Tuesday, May 26, 2009

Tekno, Defiant, Broadway: the Comic Book Shellgame

James Vance is chronicling his Brilliant Career at Tekno Comics over at his blog, and it should be required reading for everyone at the same time as Tim Perkins early days at Defiant Comics. Welcome to the 1990's my friends, or practically any other era where the dreams fly high, the money seems like it could actually come in, and the sales look like they might actually happen.

We creative types always fall for it. We're prone to it by virtue of creating fantasies in our heads for everyone else to read and live. And we keep thinking that, at some point, we might live one too.

I read Vance's columns and had a horrible amount of deja vu, listening to the editorial nit-picking that would ruin his Gaiman-bibled comic. I worked under Ed Polgardy at Defiant, and, sadly, Ed got himself into the same position at Tekno that he had at Defiant. He only knew one way to produce the comics, it didn't work the first time, and there was very little reason to assume it would work the second time. Training under Shooter was not the best thing that could have happened to him. Ed's boss at Defiant, Deborah Purcell knew next to nothing about creating good comics. Her background in editing may have qualified her for working with words, but there was nothing in her resume that would show that she could understand, nurture and comment correctly on the unique verbal/visual mix that is comics. Her later replacement, Pauline Weiss, came from an entirely different background, but Pauline knew, in her DNA, what could make good comics better, or fix crappy ones. Its a unique talent.

I vividly recall a meeting with JG Jones, Jim Shooter and Joe James in the Defiant era that would define the sort of "this will put you in your place" get together that you would have: I was asked to drop by the office for them to criticize the one line on the interior of the mouth of a character's face that was on a nine-panel grid page. Seriously. I'm sure the Joe knew it was a ridiculous meeting, but he had to go in with a straight face and critique it.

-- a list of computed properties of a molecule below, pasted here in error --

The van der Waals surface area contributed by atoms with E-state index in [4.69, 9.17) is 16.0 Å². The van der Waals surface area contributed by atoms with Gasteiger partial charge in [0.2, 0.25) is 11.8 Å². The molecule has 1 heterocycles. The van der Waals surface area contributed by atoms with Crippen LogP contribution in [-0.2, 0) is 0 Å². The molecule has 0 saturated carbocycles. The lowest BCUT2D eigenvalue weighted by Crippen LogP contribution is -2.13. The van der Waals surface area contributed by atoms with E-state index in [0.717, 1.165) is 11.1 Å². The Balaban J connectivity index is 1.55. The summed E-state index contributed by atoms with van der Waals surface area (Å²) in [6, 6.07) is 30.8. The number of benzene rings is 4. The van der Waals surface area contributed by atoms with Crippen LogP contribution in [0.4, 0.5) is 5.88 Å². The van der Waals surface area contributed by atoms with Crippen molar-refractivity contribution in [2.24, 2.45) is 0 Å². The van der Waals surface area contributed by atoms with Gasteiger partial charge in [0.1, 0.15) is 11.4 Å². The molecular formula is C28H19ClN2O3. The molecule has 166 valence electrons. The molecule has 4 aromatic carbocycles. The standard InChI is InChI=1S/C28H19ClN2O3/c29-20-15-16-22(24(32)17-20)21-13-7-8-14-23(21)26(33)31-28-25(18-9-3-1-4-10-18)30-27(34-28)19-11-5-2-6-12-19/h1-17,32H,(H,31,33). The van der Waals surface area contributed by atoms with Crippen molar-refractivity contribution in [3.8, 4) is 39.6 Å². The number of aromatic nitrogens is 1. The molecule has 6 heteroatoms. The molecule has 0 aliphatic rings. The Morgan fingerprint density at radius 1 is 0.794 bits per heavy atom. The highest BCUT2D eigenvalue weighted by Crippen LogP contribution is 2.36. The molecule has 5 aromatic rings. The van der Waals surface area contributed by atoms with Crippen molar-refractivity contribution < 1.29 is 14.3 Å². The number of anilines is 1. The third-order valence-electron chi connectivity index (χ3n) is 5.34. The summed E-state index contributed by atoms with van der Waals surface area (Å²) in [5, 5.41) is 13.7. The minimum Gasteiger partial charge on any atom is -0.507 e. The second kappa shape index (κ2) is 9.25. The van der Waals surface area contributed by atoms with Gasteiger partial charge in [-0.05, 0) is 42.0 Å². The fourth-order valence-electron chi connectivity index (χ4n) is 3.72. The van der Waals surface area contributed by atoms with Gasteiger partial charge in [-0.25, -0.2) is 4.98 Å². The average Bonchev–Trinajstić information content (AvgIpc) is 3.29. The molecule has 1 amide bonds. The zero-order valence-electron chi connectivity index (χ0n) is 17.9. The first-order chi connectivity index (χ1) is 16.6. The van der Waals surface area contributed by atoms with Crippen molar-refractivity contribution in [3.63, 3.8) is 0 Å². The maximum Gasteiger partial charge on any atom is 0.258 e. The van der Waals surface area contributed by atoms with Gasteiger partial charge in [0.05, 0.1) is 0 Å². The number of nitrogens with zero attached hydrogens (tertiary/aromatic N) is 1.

The worst phrase in corporate America is "value added", because it assumes that everyone has a valid opinion. And they don't. I hire someone to fix my sink, my comments, no matter how well intentioned, are not "value added". I'm not a plumber. And any number of editors and money men and financers and backers and girlfriends of publishers and wives of editors can have an opinion, but all they will likely do it ruin things worst than they already are. Your book may be crap, but now its committee crap, which is clearly worse crap.

I will eagerly follow Vance's next post, so that we can all follow the trail of failure and its lurid smell. And once again I will say, given all the talented people that I"ve met in the comics world, and the good will and the desire to do work that isn't crap, why does it all turn to shit every time we turn around? Read all the creative type's blogs and you'll see that the blame seems to fall squarely on the editorial shoulders, but its not that simple and you and I know it. I do know that if any of the editors have a blog that addresses their time in the comic world I would love to read it. Might balance things out just a little bit.

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